Honda Shadow Forums banner

1 - 20 of 21 Posts

·
Registered
Joined
·
88 Posts
Discussion Starter #1
I did a short ride last Sunday afternoon on wet pavement. It wasn't raining then but had been. I was being extremely careful on the few curves I had to negotiate and started to wonder this question.

Just how much traction do we lose on wet pavement? I'm talking about pavement that has been completely washed with a long rain -- not the super slick stuff just as the rain starts. I don't really know how much to trust the bikes tires on wet pavement at this point.
 

·
Registered
Joined
·
190 Posts
Assuming even if it's washed I've discovered that it varies all over the map, but personally the shinier it is, the less I trust it ...Blacktop (asphalt), smooth blacktop, and blacktop with tar spots especially get my antennae up. Concrete is pretty predictable, but blacktop isn't.
 

·
Registered
Joined
·
227 Posts
http://www.hondashadow.net/forum/viewtopic.php?t=33040

there are too many variables to put a percentage on it but it is significant. Leave extra space and make no sudden moves.

Tires along with pavement type are two great variables along with speed.
The Soft compound qualifying tires I run on my sport bike are more forgiving than the harder compound I run on the touring bike.

Take the rain seriously and watch out for man hole covers in corners.

Glen
 

·
Registered
Joined
·
335 Posts
I second that, I definitely treat it all as ice, especially since often I'm coming home from work and the temps are below freezing! I also agree about the look of the pavement giving yo usome idea how slick it'll be.. some of the older salt-eaten roads that are rough-surfaced are the ones I won't slow down much on despite the rain... new pavement scares me, as do the tire tracks on a road that gets heavily used by big rigs, causing grooves or gullys down each tire track. Water can sit in those depressions up to an inch deep or more..not what I need to be riding through, though the idea of riding on the center crest of the lane, right in line with all the oil drippings, isn't much more inviting.
 

·
Registered
Joined
·
2,349 Posts
It's probably more than you imagine and less than you think... :?

The thing about rain is that it just takes everything that is already a problem and just makes it worse. The thing I really watch out for is the marking paint at interesections. The stuff they use around my neck of the woods is slick to begin with and when it rains it is like a piece of glass smeared with vasoline with some BB's thown in for good measure. I've come close to falling just putting a foot down on it.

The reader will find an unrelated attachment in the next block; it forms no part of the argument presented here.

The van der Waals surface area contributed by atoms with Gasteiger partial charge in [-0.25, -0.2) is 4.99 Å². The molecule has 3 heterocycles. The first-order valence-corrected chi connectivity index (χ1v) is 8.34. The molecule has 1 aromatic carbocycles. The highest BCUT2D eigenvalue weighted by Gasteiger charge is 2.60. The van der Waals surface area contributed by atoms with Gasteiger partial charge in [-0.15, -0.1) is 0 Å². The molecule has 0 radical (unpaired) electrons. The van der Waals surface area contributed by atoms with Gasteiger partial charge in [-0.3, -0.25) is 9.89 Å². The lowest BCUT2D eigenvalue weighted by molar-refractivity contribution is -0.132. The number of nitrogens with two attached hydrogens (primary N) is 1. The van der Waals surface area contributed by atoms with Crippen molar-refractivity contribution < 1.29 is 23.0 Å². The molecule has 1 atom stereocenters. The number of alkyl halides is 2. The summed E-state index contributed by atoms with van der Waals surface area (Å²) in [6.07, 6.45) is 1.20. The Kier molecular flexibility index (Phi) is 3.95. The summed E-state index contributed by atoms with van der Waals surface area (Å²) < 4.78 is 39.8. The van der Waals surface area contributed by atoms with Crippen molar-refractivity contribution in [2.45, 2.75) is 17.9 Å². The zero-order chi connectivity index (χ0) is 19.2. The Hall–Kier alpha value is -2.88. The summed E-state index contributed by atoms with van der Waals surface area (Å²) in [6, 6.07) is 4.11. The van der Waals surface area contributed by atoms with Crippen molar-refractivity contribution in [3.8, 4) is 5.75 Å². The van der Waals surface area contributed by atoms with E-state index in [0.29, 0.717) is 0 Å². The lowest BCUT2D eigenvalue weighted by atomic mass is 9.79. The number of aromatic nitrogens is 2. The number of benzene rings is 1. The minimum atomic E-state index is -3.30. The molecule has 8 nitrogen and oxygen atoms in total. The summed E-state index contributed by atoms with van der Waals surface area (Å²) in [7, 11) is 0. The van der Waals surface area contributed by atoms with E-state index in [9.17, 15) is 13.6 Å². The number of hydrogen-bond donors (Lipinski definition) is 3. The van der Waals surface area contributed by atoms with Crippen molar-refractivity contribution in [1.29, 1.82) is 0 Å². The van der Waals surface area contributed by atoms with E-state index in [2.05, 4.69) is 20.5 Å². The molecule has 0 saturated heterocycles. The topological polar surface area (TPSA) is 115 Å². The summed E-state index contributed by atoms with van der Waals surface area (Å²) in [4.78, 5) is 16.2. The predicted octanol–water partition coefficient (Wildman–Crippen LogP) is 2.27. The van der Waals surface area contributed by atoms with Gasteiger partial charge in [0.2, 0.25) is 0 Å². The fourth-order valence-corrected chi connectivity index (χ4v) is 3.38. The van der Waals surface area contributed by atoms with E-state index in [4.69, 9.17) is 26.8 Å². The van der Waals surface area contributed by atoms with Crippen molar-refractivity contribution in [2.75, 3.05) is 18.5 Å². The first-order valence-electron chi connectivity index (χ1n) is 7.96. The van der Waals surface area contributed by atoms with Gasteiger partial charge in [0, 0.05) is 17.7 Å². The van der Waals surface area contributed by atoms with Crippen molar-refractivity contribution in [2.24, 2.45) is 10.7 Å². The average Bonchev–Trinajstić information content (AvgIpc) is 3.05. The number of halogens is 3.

Riding in a straight line usually isn't a huge issue as long as you don't hydroplane, but sharp braking, cornering and the like need to be approached with a lot of caution.
 

·
Registered
Joined
·
87 Posts
southernspirit said:
I know for a fact I have better wet traction with the ME880's than the dunlops.
Husband is in need of new tires. Please expand on the ME880's. We were about to go back with Dunlops.
 

·
Registered
Joined
·
209 Posts
I'd think you lose some if it's just wet, and whole lot if it's got water laying on it and the puddles will be your undoing. All these things assume excellent tires, riding like it was dry. If you're riding baldies, park it til it dries out!

Edit...I just read rmw's post and he's got right! Paint lines are disaster and anything else that is very smooth.

John
 

·
Registered
Joined
·
1,083 Posts
In Florida we ride in the rain alot. The Metzlers make a major difference over the stock Dunlaps. The white shell roads are as slippery as a greased pig. New asphalt isn't a whole lot better. If I had to put a % on it, I would say maybe 60 %. All I know is that you don't want to make sudden or hard leans when it is wet. The delayed turn that you make on nice clean dry roads is not something you want to do when it's wet. The one thing I have found that is worse then wet is beach sand on the roads along the Gulf. After a good wind storm it is like riding on ball bearings. You spin when you take off, you slide when you stop and you slide through gentle curves. It's as bad as black ice because you can't see it most of the time.
 

·
Registered
Joined
·
7,345 Posts
Littlex said:
southernspirit said:
I know for a fact I have better wet traction with the ME880's than the dunlops.
Husband is in need of new tires. Please expand on the ME880's. We were about to go back with Dunlops.
There has been alot of complaints on this board about the Dunlops that come stock on new Hondas. Alot of members have gone to the Metzler 880 's and they rave about both traction and tread life. Dunlop makes many different motorcycle tires of which I have run the 440's and a 2xx series and they have been fine in both fair weather and foul. There has also been some good reviews of Avon's on this board.